Monday, June 7, 2010

The Boondocks Takes a Walk Down The Dark Side

By Scott Tre

The latest episode of The Boondocks is yet another curious entry into the show’s cannon. Entitled "Smokin With Cigarrettes", it has Riley befriending a bad seed by the name of Lamilton Taeshawn. Lamilton’s extracurricular activities include grand theft auto, destruction of public property and assault. His overly sympathetic grandmother makes allowances for his behavior due to his troubled childhood. As his antics escalate into animal cruelty, the show takes on the mood of a horror anthology series. In a nod to Halloween, Lamilton is being pursued by an obsessive character named Dr. Doomis.

Once Riley sees how truly disturbed Lamilton is, he is repulsed and their friendship goes into meltdown. The resulting scenes are a dead on parody of Key moments from Juice, including the locker side meeting between Quincy (Omar Epps) and Bishop (Tupac) as well as the rooftop fisticuffs that conclude that film. These are the only moments in the episode that even approach being funny, as the rest of the goings on are so creepy.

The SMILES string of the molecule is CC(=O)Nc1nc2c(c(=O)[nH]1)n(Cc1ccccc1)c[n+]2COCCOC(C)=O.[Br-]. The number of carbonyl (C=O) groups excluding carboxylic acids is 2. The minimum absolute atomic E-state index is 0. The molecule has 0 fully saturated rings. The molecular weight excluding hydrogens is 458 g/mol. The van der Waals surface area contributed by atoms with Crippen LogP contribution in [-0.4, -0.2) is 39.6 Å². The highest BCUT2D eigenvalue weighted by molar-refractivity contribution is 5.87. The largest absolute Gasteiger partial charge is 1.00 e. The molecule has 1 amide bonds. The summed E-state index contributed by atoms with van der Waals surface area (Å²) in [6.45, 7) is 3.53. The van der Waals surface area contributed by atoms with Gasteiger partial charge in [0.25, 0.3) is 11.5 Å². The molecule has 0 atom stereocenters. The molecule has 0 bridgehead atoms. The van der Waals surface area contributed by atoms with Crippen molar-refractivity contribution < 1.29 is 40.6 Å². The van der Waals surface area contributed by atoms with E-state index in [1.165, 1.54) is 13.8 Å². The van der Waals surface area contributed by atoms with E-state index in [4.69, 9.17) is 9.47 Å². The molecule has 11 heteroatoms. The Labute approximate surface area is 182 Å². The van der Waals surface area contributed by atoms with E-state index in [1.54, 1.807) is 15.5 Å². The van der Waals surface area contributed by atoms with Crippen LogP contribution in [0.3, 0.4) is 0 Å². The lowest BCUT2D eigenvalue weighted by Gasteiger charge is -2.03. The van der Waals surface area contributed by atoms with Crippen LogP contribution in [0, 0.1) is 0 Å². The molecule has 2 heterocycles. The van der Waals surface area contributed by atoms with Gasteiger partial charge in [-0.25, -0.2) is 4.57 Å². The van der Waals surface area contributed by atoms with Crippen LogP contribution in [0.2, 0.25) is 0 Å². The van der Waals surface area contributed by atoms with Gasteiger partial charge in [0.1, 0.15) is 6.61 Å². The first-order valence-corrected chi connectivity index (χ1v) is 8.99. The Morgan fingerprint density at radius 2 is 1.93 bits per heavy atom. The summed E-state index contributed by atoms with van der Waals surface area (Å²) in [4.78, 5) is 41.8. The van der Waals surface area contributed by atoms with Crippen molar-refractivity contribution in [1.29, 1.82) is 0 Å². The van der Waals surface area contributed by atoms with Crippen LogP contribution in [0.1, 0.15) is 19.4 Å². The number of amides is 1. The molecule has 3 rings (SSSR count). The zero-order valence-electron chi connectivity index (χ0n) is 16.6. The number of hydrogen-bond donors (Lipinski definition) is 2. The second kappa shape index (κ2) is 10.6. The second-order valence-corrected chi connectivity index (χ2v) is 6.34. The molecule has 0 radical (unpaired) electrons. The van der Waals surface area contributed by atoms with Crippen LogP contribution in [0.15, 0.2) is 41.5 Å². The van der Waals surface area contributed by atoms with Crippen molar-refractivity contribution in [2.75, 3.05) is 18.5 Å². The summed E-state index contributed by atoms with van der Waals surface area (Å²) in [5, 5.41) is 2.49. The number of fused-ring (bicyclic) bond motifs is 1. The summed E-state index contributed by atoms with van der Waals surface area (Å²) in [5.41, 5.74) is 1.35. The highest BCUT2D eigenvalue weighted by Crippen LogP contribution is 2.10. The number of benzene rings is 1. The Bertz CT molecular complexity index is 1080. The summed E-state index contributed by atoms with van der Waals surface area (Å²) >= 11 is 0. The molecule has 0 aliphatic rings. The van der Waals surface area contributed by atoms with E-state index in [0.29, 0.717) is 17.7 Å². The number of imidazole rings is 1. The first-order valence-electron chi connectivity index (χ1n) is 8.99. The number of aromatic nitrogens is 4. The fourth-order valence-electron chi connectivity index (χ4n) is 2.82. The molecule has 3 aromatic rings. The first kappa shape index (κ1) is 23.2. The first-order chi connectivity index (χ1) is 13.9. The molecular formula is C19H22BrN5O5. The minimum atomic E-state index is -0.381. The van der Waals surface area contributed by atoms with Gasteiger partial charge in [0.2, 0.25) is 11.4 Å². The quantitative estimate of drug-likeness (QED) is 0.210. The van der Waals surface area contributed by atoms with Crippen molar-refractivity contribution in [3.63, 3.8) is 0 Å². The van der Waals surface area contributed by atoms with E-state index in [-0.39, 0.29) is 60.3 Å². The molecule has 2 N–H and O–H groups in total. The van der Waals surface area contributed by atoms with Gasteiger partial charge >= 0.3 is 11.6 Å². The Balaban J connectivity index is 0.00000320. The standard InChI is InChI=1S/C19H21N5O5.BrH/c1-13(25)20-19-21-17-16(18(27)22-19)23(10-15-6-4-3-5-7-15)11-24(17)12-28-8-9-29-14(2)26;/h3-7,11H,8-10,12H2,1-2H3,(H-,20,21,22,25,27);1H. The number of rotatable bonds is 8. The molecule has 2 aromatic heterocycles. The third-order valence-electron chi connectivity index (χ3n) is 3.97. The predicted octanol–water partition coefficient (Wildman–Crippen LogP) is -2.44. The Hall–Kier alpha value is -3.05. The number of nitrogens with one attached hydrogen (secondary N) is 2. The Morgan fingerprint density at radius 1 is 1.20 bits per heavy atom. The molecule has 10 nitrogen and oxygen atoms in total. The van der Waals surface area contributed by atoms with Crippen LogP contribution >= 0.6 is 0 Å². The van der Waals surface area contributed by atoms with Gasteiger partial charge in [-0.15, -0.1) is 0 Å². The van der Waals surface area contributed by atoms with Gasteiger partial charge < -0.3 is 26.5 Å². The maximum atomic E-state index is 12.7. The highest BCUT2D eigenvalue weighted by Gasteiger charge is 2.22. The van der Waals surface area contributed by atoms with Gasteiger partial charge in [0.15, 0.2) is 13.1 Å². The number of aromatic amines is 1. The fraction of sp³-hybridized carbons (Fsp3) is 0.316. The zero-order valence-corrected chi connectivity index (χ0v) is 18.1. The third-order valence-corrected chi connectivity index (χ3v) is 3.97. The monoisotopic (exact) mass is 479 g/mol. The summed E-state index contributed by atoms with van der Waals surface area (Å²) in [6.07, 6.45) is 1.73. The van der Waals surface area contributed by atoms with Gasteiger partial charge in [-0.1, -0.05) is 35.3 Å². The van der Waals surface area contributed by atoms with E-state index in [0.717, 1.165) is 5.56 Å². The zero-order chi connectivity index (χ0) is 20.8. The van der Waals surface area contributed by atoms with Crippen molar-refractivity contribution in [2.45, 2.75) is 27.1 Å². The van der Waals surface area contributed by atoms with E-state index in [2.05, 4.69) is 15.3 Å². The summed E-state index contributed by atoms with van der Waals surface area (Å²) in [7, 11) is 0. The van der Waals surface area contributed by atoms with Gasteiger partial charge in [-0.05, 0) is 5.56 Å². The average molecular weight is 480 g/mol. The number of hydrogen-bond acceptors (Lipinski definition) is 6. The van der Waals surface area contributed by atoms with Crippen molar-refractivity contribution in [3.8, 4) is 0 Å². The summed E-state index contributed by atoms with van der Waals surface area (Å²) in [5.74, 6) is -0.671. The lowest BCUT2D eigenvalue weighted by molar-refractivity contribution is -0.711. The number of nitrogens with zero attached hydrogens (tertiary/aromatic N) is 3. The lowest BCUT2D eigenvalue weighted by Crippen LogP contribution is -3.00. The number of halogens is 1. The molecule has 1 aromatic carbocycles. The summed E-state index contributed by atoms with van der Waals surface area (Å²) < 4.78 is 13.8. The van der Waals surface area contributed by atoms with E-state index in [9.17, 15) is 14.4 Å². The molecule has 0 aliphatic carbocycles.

Also interesting are some of the underlying messages. During a visit to the Freeman household, Lamilton’s grandmother unravels a tale of woe meant to explain her sons delinquency. Grandpa Freeman nods his head out of politeness, but dismisses the story as hogwash as soon as the grandmother is out of earshot. This could be seen as contrasting Black America's Skepticism regarding child psychology with the contradiction of how black America regards its own dysfunctional children as victims who need to be protected from a racist and archaic justice system.

News reporters lament how the boy needs help, yet the show gives every indication that he is truly evil. Dr Doomis suggests that the boy should be destroyed like a rabid dog, yet Huey is shown openly questioning the idea that the boy should be killed for a crime he "might" commit. Mcgruder seems to be playing both sides of the fence, admonishing the liberal tendency to see violent criminals as victims, but also attacking the notion of self righteous types who are eager to dole out biblical justice. The show refuses to take a side, instead providing any number of discussion and talking points. It's hard to see whether this is the result of a lack of commitment on the part of the writers or an attempt to truly provoke thought.

Again, none of this is as funny as it is morbidly fascinating. I watched in slight disbelief, wondering how far it was willing to go in that direction. The killing of the dog suggested there were no limits to how dark things would get. One thing is for sure: successful or not, Black television has never had anything quite like The Boondocks.